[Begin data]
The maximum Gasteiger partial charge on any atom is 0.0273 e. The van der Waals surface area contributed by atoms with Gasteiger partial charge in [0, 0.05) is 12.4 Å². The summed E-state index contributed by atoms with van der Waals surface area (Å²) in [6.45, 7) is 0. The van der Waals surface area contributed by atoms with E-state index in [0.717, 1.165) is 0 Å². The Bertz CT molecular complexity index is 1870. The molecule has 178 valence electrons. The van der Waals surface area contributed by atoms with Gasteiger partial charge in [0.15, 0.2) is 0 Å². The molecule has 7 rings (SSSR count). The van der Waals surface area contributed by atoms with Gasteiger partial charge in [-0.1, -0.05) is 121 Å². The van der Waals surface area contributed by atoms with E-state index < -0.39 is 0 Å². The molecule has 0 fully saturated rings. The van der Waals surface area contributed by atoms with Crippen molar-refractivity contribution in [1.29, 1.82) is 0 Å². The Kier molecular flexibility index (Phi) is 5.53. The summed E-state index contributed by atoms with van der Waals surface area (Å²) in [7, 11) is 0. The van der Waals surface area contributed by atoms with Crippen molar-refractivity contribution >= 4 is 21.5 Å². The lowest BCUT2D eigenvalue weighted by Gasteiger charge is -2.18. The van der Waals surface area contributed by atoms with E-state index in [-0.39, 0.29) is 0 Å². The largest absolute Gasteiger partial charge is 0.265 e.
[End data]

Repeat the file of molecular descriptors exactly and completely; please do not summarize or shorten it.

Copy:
The maximum Gasteiger partial charge on any atom is 0.0273 e. The van der Waals surface area contributed by atoms with Gasteiger partial charge in [0, 0.05) is 12.4 Å². The summed E-state index contributed by atoms with van der Waals surface area (Å²) in [6.45, 7) is 0. The van der Waals surface area contributed by atoms with E-state index in [0.717, 1.165) is 0 Å². The Bertz CT molecular complexity index is 1870. The molecule has 178 valence electrons. The van der Waals surface area contributed by atoms with Gasteiger partial charge in [0.15, 0.2) is 0 Å². The molecule has 7 rings (SSSR count). The van der Waals surface area contributed by atoms with Gasteiger partial charge in [-0.1, -0.05) is 121 Å². The van der Waals surface area contributed by atoms with E-state index < -0.39 is 0 Å². The molecule has 0 fully saturated rings. The van der Waals surface area contributed by atoms with Crippen molar-refractivity contribution in [1.29, 1.82) is 0 Å². The Kier molecular flexibility index (Phi) is 5.53. The summed E-state index contributed by atoms with van der Waals surface area (Å²) in [7, 11) is 0. The van der Waals surface area contributed by atoms with Crippen molar-refractivity contribution >= 4 is 21.5 Å². The lowest BCUT2D eigenvalue weighted by Gasteiger charge is -2.18. The van der Waals surface area contributed by atoms with E-state index in [-0.39, 0.29) is 0 Å². The largest absolute Gasteiger partial charge is 0.265 e.